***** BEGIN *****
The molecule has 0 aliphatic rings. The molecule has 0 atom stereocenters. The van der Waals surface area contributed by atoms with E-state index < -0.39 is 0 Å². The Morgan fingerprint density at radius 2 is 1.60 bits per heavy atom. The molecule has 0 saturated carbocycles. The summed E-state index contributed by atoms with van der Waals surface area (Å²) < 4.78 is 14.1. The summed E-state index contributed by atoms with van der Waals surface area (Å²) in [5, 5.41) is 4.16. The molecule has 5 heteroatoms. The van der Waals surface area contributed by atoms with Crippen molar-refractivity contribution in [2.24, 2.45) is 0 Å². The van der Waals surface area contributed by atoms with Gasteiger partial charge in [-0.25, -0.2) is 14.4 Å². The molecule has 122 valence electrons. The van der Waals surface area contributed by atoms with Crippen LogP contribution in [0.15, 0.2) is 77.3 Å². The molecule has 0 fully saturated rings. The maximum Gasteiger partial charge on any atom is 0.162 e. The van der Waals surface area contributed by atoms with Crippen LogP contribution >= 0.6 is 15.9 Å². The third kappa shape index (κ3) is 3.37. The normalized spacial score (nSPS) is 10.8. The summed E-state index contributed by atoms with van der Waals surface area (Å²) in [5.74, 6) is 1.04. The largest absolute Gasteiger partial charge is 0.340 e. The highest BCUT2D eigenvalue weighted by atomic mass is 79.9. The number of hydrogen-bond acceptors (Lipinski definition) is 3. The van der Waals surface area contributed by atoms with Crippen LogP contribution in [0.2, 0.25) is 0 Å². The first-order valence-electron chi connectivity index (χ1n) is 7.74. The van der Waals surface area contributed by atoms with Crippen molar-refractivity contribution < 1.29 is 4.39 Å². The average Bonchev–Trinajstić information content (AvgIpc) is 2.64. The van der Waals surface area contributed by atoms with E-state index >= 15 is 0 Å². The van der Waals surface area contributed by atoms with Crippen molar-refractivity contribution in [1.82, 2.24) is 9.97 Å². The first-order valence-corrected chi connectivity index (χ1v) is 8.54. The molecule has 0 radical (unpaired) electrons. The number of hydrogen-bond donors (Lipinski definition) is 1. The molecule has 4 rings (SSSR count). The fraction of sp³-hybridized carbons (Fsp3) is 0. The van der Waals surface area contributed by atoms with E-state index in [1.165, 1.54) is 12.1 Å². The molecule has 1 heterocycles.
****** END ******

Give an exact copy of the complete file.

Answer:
The molecule has 0 aliphatic rings. The molecule has 0 atom stereocenters. The van der Waals surface area contributed by atoms with E-state index < -0.39 is 0 Å². The Morgan fingerprint density at radius 2 is 1.60 bits per heavy atom. The molecule has 0 saturated carbocycles. The summed E-state index contributed by atoms with van der Waals surface area (Å²) < 4.78 is 14.1. The summed E-state index contributed by atoms with van der Waals surface area (Å²) in [5, 5.41) is 4.16. The molecule has 5 heteroatoms. The van der Waals surface area contributed by atoms with Crippen molar-refractivity contribution in [2.24, 2.45) is 0 Å². The van der Waals surface area contributed by atoms with Gasteiger partial charge in [-0.25, -0.2) is 14.4 Å². The molecule has 122 valence electrons. The van der Waals surface area contributed by atoms with Crippen LogP contribution in [0.15, 0.2) is 77.3 Å². The molecule has 0 fully saturated rings. The maximum Gasteiger partial charge on any atom is 0.162 e. The van der Waals surface area contributed by atoms with Crippen LogP contribution >= 0.6 is 15.9 Å². The third kappa shape index (κ3) is 3.37. The normalized spacial score (nSPS) is 10.8. The summed E-state index contributed by atoms with van der Waals surface area (Å²) in [5.74, 6) is 1.04. The largest absolute Gasteiger partial charge is 0.340 e. The highest BCUT2D eigenvalue weighted by atomic mass is 79.9. The number of hydrogen-bond acceptors (Lipinski definition) is 3. The van der Waals surface area contributed by atoms with Crippen LogP contribution in [0.2, 0.25) is 0 Å². The first-order valence-electron chi connectivity index (χ1n) is 7.74. The van der Waals surface area contributed by atoms with Crippen molar-refractivity contribution < 1.29 is 4.39 Å². The average Bonchev–Trinajstić information content (AvgIpc) is 2.64. The van der Waals surface area contributed by atoms with E-state index >= 15 is 0 Å². The van der Waals surface area contributed by atoms with Crippen molar-refractivity contribution in [1.82, 2.24) is 9.97 Å². The first-order valence-corrected chi connectivity index (χ1v) is 8.54. The molecule has 0 radical (unpaired) electrons. The number of hydrogen-bond donors (Lipinski definition) is 1. The molecule has 4 rings (SSSR count). The fraction of sp³-hybridized carbons (Fsp3) is 0. The van der Waals surface area contributed by atoms with E-state index in [1.165, 1.54) is 12.1 Å². The molecule has 1 heterocycles.